Publication Date

Summer 2016

Advisor(s) - Committee Chair

Gina Sobrero (Director), Jason Crandall, Scott Arnett, and Mark Schafer

Degree Program

Department of Kinesiology, Recreation and Sport

Degree Type

Master of Science

Abstract

The purpose of this investigation is to examine the energy demand of heavy metal drummers during rehearsal in order to understand the physiological responses. This information may lead to a better understanding of energy expenditure and add to the compendium of physical activity.

The investigation consisted of eight apparently healthy 20 to 37-year-old males were recruited for this investigation. Information gathered during the drum test was average VO2, VO2peak, HR in beats per minute (bpm), metabolic equivalents (METs), and energy expenditure (EE) expressed in calories (kcals) per minute and per hour. Rating of perceived exertion (RPE) was used in addition to VO2 and HR values to assess physical demand. The Bruce Protocol maximal treadmill test was administered to compare the participants VO2max to their VO2peak while drumming.

The EE during the 40-minute drum test was 387.05 + 83 kcals with an estimated hourly EE of 567.33 + 111.7 kcals. VO2, VO2peak, VE, and HR was 21.4 + 4.1 ml/kg/min, 33.9 + 8.1 ml/kg/min, 63.5 + 19 L/min, and 150.4 + 13.6 bpm respectively. The average MET level reached was six. RPE was 13.8 + 1.2 and is expressed as “somewhat hard” in difficulty according to the ACSM. Those categorized as having an average level of fitness reached 50-59% of their VO2max while the two individuals categorized as having an excellent level of fitness reached 42-45% of their VO2max.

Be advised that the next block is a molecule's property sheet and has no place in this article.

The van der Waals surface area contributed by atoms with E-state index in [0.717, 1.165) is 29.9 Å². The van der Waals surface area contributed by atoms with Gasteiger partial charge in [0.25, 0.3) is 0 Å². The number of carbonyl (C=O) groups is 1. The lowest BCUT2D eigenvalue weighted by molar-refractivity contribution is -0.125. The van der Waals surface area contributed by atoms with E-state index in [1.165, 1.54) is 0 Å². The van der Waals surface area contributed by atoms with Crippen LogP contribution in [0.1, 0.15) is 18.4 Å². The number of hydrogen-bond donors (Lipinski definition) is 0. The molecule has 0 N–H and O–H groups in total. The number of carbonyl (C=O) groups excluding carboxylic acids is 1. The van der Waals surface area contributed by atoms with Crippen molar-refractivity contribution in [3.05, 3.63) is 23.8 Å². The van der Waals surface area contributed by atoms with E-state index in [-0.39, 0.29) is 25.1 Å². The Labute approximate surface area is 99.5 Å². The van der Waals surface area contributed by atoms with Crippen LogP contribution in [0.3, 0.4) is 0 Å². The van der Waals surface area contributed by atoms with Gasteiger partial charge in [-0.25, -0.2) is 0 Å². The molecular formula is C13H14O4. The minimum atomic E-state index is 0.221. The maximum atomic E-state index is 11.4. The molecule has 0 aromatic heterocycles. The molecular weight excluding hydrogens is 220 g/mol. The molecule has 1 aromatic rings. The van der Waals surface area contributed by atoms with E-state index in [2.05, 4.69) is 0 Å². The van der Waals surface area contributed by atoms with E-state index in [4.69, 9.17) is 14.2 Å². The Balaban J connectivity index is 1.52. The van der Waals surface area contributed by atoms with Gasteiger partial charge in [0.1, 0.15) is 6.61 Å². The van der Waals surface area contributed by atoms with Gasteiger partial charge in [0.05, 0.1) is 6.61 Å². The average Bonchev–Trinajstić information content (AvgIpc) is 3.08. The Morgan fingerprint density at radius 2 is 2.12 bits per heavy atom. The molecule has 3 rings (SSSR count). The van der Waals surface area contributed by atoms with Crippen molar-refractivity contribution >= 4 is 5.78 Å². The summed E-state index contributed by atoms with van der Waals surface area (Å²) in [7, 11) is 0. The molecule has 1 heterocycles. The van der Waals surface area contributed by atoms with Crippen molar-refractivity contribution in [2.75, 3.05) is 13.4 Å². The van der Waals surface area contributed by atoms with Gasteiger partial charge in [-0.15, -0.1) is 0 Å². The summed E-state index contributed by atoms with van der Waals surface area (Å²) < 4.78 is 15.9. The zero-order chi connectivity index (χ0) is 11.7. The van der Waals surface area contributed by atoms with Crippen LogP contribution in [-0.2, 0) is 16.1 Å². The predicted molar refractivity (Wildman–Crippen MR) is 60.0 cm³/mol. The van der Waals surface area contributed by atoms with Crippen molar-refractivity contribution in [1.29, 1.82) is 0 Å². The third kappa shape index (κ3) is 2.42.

In conclusion, heavy metal drumming is a form of physical activity that is of moderate intensity and can be compared to other forms of recreational and work related physical activity.

Disciplines

Exercise Science | Kinesiology

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